"The Gospels contain a fairy-story, or a story of a larger kind which embraces all the essence of fairy-stories. They contain many marvels – peculiarly artistic, beautiful, and moving: 'mythical' in their perfect, self-contained significance; and among the marvels is the greatest and most complete conceivable eucatastrophe. But this story has entered History and the primary world; the desire and aspiration of sub-creation has been raised to the fulfillment of Creation. The Birth of Christ is the eucatastrophe of Man’s history. The Resurrection is the eucatastrophe of the story of the Incarnation. This story begins and ends in joy. It has pre-eminently the 'inner consistency of reality.' There is no tale ever told that men would rather find was true, and none which so many skeptical men have accepted as true on its own merits. For the Art of it has the supremely convincing tone of Primary Art, that is, of Creation. To reject it leads either to sadness or to wrath.
It is not difficult to imagine the peculiar excitement and joy that one would feel, if any specially beautiful fairy-story were found to be 'primarily' true, its narrative to be history, without thereby necessarily losing the mythical or allegorical significance that it had possessed. It is not difficult, for one is not called upon to try and conceive anything of a quality unknown. The joy would have exactly the same quality, if not the same degree, as the joy which the 'turn' in a fairy-story gives: such joy has the very taste of primary truth. (Otherwise its name would not be joy.) It looks forward (or backward: the direction in this regard is unimportant) to the Great Eucatastrophe. The Christian joy, the Gloria, is of the same kind; but it is preeminently (infinitely, if our capacity were not finite) high and joyous. But this story is supreme; and it is true. Art has been verified. God is the Lord, of angels, and of men – and of elves. Legend and History have met and fused."
Of course, Tolkien is speaking of the Gospel story here, of the specific story of Jesus Christ and his Passion. But the concept, I think, holds true in principle for all of Holy Scripture. The story of Adam and Eve and their temptation in the Garden of Eden may well be mythical, but that doesn't mean it's not true. Noah may not have actually been 600 years old when God tasked him with the building of the Ark, and the great flood may not have covered over the entire earth as the narrative says, but that doesn't detract from the awful impact of the story and the lessons of faithfulness and obedience that we can draw from it. Jonah probably wasn't actually swallowed whole by a "great fish" only to emerge three days later, but the imagery of this event as a foreshadowing of Christ's death and resurrection is incredibly powerful.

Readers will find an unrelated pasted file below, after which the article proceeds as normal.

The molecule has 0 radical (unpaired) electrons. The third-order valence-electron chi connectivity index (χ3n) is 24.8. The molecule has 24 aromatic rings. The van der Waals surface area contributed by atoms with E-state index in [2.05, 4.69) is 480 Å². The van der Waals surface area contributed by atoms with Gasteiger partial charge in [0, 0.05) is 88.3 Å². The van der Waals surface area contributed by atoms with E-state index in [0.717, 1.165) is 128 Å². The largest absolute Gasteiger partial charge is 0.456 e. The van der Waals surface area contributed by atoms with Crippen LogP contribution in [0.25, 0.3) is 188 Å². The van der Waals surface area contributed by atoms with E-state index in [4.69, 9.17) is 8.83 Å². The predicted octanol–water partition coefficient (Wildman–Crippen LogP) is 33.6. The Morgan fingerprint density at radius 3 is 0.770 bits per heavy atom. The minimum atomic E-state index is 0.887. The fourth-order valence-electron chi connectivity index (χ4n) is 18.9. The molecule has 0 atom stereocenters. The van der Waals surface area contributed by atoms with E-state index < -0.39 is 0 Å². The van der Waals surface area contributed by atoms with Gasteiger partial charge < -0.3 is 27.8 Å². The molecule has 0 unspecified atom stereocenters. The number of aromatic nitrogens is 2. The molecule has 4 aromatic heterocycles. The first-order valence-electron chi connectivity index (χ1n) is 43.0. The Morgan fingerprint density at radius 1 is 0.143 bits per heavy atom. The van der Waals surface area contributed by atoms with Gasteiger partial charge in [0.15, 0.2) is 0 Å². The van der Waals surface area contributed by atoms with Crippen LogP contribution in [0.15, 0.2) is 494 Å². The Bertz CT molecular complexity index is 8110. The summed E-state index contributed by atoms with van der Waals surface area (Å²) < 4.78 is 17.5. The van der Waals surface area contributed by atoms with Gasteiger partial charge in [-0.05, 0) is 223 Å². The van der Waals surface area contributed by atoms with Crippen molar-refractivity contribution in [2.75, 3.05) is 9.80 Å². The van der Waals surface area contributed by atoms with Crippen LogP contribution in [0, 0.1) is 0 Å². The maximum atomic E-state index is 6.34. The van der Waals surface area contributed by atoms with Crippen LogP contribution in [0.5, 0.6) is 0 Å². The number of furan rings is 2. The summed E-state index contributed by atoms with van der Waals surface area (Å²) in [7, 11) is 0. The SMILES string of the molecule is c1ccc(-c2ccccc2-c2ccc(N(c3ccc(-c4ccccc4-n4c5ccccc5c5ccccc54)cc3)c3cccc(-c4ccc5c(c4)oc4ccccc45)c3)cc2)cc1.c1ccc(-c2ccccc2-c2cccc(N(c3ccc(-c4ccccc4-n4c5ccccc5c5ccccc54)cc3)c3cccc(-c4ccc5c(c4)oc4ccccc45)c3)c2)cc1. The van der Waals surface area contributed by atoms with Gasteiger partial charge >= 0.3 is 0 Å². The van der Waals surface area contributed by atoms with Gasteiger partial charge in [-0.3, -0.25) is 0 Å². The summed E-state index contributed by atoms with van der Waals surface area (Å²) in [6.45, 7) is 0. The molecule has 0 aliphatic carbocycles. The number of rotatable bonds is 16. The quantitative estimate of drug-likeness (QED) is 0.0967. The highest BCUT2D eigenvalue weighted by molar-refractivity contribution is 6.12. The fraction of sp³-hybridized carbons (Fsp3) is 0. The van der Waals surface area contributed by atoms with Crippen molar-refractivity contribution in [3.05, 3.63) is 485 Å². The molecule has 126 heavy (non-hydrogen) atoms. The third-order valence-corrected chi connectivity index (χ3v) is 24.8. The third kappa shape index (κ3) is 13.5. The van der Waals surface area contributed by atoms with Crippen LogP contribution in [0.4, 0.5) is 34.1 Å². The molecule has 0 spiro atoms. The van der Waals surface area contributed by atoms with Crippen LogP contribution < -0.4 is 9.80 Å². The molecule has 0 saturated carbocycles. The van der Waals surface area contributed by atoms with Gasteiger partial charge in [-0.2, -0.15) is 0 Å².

Of course, the concept of Christianity as the ultimate eucatastrophe – the whole idea of faith as myth actualized – is a difficult concept to grasp, but as C.S. Lewis tells us, Christianity is a difficult religion. There will come a time when my husband and I will decide that the time is right to invite our children to join us on the journey to the heart of our faith, where so much is shrouded in mystery and paradox. It is my sincerest hope and prayer that they come out the other side of this Odyssey with a richer, deeper, surer faith.
In the meantime, we plan to nourish their moral imaginations with the same charming tales we heard as children, stories that communicated the tragedy of the human condition, the unfailing love and faithfulness of our God, and the hope of the Cross in a way that young minds can grasp. There might even be a felt board or two.